Chit Chat

Don’t question my intelligence: SRK

SRK ke affair ki story mein ek byte communal harmony ka bhi chala do is how stars’ perspectives on national issues are treated, says SRK, which is why he doesn’t always say what he thinks. Except, of course, to TOI

Last week, the Mumbai police asked cine stars to appeal to people to maintain communal harmony as the Babri verdict approaches. You’ve spoken earlier – after Emraan Hashmi’s press conference on not getting a house in Mumbai – and you’d said that you have a point of view, but you’re defensive about expressing it because

a) it’s always misinterpreted, and b) the media doesn’t take a stand. Today, if approached for bytes on communal harmony, are you willing to go beyond the one-liners?
Perhaps we should not be taken very seriously because we are film stars. You don’t go to every engineer or doctor to take his viewpoint on communal harmony. The contrary argument to this is – oh, but you guys are public figures! My contrary argument is, we are public figures to the extent that we are entertainers. Beyond that, if there is an issue that I want to talk about, it may be personal, it may be women’s education, I’ll say it. You don’t have to take it seriously, but if I felt it, I said it. If somebody takes it seriously, wonderful.

But I do feel that the line between how seriously we can take movie stars is rather fuzzy; we ask every movie star to talk about a national issue – whether it’s the games, a cricket match, communal harmony, using contraceptives, polio vaccines… And on the same hand, we ask them some really silly things too. By virtue of subjecting a profession to two diverse thoughts – arre, bataiye, aap ne toh wahaan badi badtameezi ki thi, aap to sharab pi kar danga karte hain, humne suna hai ki aap ne toh… – you get a little schizophrenic. Am I someone who should talk about a larger issue in the overall interest, or am I someone who is just meant to be doing tomfoolery?

Yeah, the last time you spoke on this, you said, I’m just a dumb, vulgar star, why should I have an opinion?
Yeah, so why do I have to answer all this… so you are always in two minds when something like this is said. There are days when you feel, I’m not gonna speak, yaar. Because with the stage and the time of the work that you are doing, you reach a point when you cross just personal satisfaction. Then you think, I’ll do this because cinema will look better. Of course you want your films to do well, but at some point you also begin doing it with a thought beyond just the BO returns.

But people only weigh it like that – that you can’t think beyond your next film’s future. That makes me go back to a thought – films and filmmakers and actors are part of a strange art form, which is only measured by the yardstick of commerce. So it’s a dichotomy; it’ll always be so. Ki hum artists hain, lekin jab tak woh painting biki nahi ek crore ki, tab tak hum bade artist nahin hain. It’s a strange thing, that you are weighed purely by commerce, while you are artistic by thought and belief. So sometimes, the question is put to you as an artistic person, about national interest. And you’re like, haan, main artist hoon, main aapse is baare mein bolta hoon. Suddenly, it’s a commercial question – and you go, arre, yeh kahan se aaya… It’s a fait accompli, an occupational hazard, and I’ll never be able to resolve it.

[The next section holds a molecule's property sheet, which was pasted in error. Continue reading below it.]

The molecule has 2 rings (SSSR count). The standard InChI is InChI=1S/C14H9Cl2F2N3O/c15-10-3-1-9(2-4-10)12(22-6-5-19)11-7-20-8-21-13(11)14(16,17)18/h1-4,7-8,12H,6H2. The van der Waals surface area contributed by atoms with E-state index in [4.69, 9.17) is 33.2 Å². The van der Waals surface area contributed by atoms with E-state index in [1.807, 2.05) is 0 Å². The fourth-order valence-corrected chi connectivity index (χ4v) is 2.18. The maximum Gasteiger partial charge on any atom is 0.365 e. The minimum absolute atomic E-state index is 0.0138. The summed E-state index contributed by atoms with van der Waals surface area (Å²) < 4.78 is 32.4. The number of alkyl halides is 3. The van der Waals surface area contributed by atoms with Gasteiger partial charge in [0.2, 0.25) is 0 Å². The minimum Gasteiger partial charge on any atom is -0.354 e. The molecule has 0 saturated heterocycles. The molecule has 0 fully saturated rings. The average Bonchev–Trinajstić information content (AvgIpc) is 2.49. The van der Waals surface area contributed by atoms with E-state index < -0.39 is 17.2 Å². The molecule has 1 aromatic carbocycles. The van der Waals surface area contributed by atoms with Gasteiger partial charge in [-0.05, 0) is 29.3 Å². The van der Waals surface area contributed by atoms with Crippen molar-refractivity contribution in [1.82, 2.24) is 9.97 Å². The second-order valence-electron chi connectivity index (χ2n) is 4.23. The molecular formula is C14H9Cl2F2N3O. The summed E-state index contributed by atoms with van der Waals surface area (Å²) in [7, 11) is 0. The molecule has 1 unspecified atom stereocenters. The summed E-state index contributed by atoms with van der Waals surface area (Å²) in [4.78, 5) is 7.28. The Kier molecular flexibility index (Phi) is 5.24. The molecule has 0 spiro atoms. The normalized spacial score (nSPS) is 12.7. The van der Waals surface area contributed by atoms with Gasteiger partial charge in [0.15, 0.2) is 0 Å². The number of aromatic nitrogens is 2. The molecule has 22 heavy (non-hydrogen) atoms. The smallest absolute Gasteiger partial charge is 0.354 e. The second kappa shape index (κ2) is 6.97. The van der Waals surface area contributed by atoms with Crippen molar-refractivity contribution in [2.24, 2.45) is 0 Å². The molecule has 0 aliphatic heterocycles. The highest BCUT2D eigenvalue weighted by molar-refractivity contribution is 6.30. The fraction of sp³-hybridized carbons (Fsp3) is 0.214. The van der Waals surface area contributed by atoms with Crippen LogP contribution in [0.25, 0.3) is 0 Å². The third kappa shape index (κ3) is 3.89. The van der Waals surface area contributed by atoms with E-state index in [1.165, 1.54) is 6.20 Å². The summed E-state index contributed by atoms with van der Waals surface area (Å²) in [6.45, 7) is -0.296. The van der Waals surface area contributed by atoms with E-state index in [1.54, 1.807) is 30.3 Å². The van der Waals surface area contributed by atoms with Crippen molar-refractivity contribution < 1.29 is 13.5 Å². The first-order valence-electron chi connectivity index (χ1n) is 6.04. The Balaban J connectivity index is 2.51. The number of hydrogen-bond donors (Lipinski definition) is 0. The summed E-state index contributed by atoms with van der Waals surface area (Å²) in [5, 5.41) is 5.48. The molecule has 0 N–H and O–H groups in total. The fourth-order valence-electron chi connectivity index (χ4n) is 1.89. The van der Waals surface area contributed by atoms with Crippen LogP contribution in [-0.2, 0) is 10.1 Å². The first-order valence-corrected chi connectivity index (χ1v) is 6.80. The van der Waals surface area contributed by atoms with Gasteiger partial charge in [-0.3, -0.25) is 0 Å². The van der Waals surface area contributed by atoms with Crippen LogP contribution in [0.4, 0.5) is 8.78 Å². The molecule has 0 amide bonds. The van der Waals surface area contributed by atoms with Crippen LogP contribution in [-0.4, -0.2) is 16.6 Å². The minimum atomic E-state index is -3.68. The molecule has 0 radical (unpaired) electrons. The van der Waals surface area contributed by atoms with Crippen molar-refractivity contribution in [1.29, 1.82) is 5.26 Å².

So when someone says to me, speak about communal harmony, I will say – yeah, I believe in communal harmony, in my house there’s communal harmony. I believe my nation is truly secular, I truly believe that. So I will talk about it. And on the same platform, like you were just pointing out the contradiction, someone will ask me – toh aapka six pack aa gaya? So you’re like… how do I answer something on communal harmony and on six packs in the same breath? So you’re, like I said, schizophrenic. You know you’re playing two parts simultaneously, and so on days, you try to avoid playing at least one of them.

I don’t know if people understand, from the outside, the dichotomy of questions that we are subjected to, ki bhai, kya poochh rahe ho same breath mein? You don’t ask the other part to national leaders, you never ask them a frivolous question. And just because we entertain, by jumping and doing fight scenes and dancing, it does not make us… it takes a lot of intellect to do the silly things that we do on screen to convince a billion people that this is true. It takes a lot of intellect to be able to convince people to believe in fantasy – but people don’t seem to be able to recognize that.

Like, Walt Disney wasn’t a cartoon…
Absolutely. Walt Disney is not a cartoon. He is genuinely, internationally, the longest lasting phenomenon. You don’t laugh at him when you see his face and say, he’s Mickey Mouse. He’s not Mickey Mouse – he’s the creator of dreams. And some dreams are funny, some are silly, some are sweet – that does not make the creator any of those things, it just makes him very imaginative. It makes him versatile.

I like talking when people ask me sensible questions. Ask me senseless questions also, but in a context, and I can have fun, I can make you laugh at my answers. But it should not be that you are just doing it for a purpose which is so transparent, and you are questioning my intelligence by asking me a question like that; ask me a question, but don’t question my intelligence. That’s what it comes down to, many times. Come with a question, but don’t come with a motive behind a question. But… you live with it. You do get irritated also, at times… maybe that is why people are taking to more social networking stuff. They are actually moving away. That is why you may find in the long run that the fastest information, the most important information, finally, all celebrities will end up giving through their own channel – be it a book, a blog, Twitter, XYZ. If I’m not talking about a topic on my channel, it means I don’t want to talk about it. I’m very clear now, for example, I don’t talk about religion. If somebody asks me a question, I usually won’t answer, because what I say hurts people. So, it’s like, sorry, now you can’t have my views on religion, publicly, because you don’t know how to appreciate it, because it causes too much strife.